Monday, February 2, 2009

An Explanation of Recessions and Credit Crises

From a friend:
"A question from the econ challenged about the current crisis. So today's NYT
that people are saving too much and that this is driving a decline in
spending that's hurting the economy. Moreover, it's been a general meme of
the stimulus debate (See this week's Meet the
Press<>for a good example) that the
stimulus should be in a form that's spent and
not saved. But isn't one of the big long-term problems that Americans aren't
saving and so we're in debt to foreign countries? I can't figure out if the
issue is just the saving rate needs to rise more slowly, or if present
economic health is being traded for not solving a long-term problem."

The long-term short-term framework isn't a bad one to start with, but it's complicated by the fact that there's a credit crisis involved as well as a recession.

To start - a recession is when GDP falls - that's a measure of how much is produced inside this country, and changes in GDP are highly correlated with changes in things like employment, standard of living, etc. Generally, GDP up is good, GDP down is bad, with an added factor that GDP down by more than expected is especially bad because nobody's prepared for it.

A credit crisis is where banks don't have enough assets (like mortgages people will pay them back) to offset their liabilities (like deposits we give them to hold that they will have to pay us back if we ask for them). Therefore, banks can't lend money to anyone cuz they need as much cash (an asset) as they can to offset liabilities.

For recessions without credit crises, spending stimulates short-term GDP, whereas savings does not. Therefore, if you're looking to stem a normal recession, you want stimulus in a form that will be spent, not saved.

However, you are correct in that Americans individually aren't saving (which led to these crises in the first place) and America as a country is a debtor. On a long term basis, that's not sustainable, so in a sense, if you avoid savings in a stimulus package in America, you're mildly exacerbating a long-term problem to stem a severe short-term problem.

However, Americans don't save much period, and for a lot of people, "saving" entails paying down credit card debt. Because of high interest rates, in terms of a stimulus, that pays for itself in like 2 or 3 years, so for the long term economic and social prosperity of Americans, "saving" can be a great thing. That's an effect that's difficult to work into models, however, because it's long term and specific, so it sometimes gets ignored.

So just for recessions, you need to balance short term prosperity with long term prosperity. Politicians are overwhelmingly short-term oriented, typically, but rational treatment is probably somewhere in the middle.

Credit crises make this calculation more difficult. We haven't had a credit crisis in almost 20 years, although we've had one or two recessions since then.

In this credit crisis, there is a crushing rate of defaults on mortgages and other debt. Therefore, the assets banks had (money people owed them) are less valuable than they thought, and so they don't have enough money to service their liabilities/deposits (like savings accounts that people can ask them for money from). Thus, the bank fails. This means no bank is willing to lend because they need to hold onto as much cash as they can to service their liabilities. Without lending, the economy won't recover at all, because most business activity requires at least some lending (for a business to pay for raw materials with a credit card and pay it down at the end of the month, for example, there needs to be a bank willing to lend them that money. Same with building new factories, hiring more workers, etc). Less business activity reduces GDP, so without fixing the credit crisis, you can't fix the recession. Therefore, increased saving can be a great thing, because banks then have more money to service pressing liabilities.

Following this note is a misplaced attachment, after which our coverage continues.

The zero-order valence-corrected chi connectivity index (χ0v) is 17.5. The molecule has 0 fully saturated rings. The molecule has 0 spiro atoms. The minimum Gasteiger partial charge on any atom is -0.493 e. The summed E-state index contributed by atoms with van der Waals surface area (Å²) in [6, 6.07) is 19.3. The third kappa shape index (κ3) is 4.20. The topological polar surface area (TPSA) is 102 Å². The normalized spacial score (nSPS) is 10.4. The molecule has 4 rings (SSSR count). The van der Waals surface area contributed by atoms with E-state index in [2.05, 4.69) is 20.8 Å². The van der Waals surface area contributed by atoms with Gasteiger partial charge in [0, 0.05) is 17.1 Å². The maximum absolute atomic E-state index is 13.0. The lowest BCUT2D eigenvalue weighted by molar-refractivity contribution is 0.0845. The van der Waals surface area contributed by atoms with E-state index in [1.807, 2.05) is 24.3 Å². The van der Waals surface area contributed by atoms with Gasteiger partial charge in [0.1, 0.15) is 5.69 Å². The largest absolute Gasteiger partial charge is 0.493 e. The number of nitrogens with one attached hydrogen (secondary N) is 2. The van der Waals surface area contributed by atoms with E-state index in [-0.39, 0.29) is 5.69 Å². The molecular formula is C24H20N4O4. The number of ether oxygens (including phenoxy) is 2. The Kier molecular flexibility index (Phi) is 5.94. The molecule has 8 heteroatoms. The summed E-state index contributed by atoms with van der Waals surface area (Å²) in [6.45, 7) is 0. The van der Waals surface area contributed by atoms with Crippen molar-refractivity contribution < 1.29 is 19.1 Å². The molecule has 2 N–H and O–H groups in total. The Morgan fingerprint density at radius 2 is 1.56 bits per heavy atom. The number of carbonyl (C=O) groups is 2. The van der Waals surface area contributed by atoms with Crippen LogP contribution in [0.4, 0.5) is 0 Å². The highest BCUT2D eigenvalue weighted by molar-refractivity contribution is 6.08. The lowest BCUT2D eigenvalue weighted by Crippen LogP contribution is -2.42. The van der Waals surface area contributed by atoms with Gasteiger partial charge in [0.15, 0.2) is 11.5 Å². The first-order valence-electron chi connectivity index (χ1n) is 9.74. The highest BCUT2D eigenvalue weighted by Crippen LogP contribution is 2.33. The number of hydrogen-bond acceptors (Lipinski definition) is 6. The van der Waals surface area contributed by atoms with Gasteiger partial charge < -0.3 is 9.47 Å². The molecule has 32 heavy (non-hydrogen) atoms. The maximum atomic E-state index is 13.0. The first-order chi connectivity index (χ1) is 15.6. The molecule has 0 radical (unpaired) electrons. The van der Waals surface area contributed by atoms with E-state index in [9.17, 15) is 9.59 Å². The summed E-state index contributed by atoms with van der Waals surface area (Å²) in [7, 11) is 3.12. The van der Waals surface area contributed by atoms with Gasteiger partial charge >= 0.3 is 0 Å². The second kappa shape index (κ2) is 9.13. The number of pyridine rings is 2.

So for the overall set of problems, you have to try and calculate what will be better for banks - an increased savings rate (meaning lower default rates on debt for those who save) or an increased GDP (which means less unemployment and greater overall prosperity, so lower default rates for everyone). There's an optimal mix of the two, but there's lots of controversy as to what that is. Secondarily, once the credit crisis is addressed, you also need to balance short-term GDP with long-term GDP, as with a normal recession. That's a major reason why there's so much disagreement among economists as to the best course of action. This of course dismisses the many political agendas of academics, wall streeters and politicians, which only complicate matters.

There's also an issue of efficient spending - you can hire a firm for a million dollars to build a bridge and another firm for a million dollars to blow it up, and you've technically added 2 million to GDP (more than that, once they turn around and spend the money they're given), but you haven't actually done anything with any social utility. So GDP is limited in its measurement capability, which adds a whole different twist to the works that significantly favors tax cuts over excessive infrastructure spending. We do need some infrastructure spending, though, because we've underspend severely in recent decades. So that's a whole separate calculation that needs to be made.

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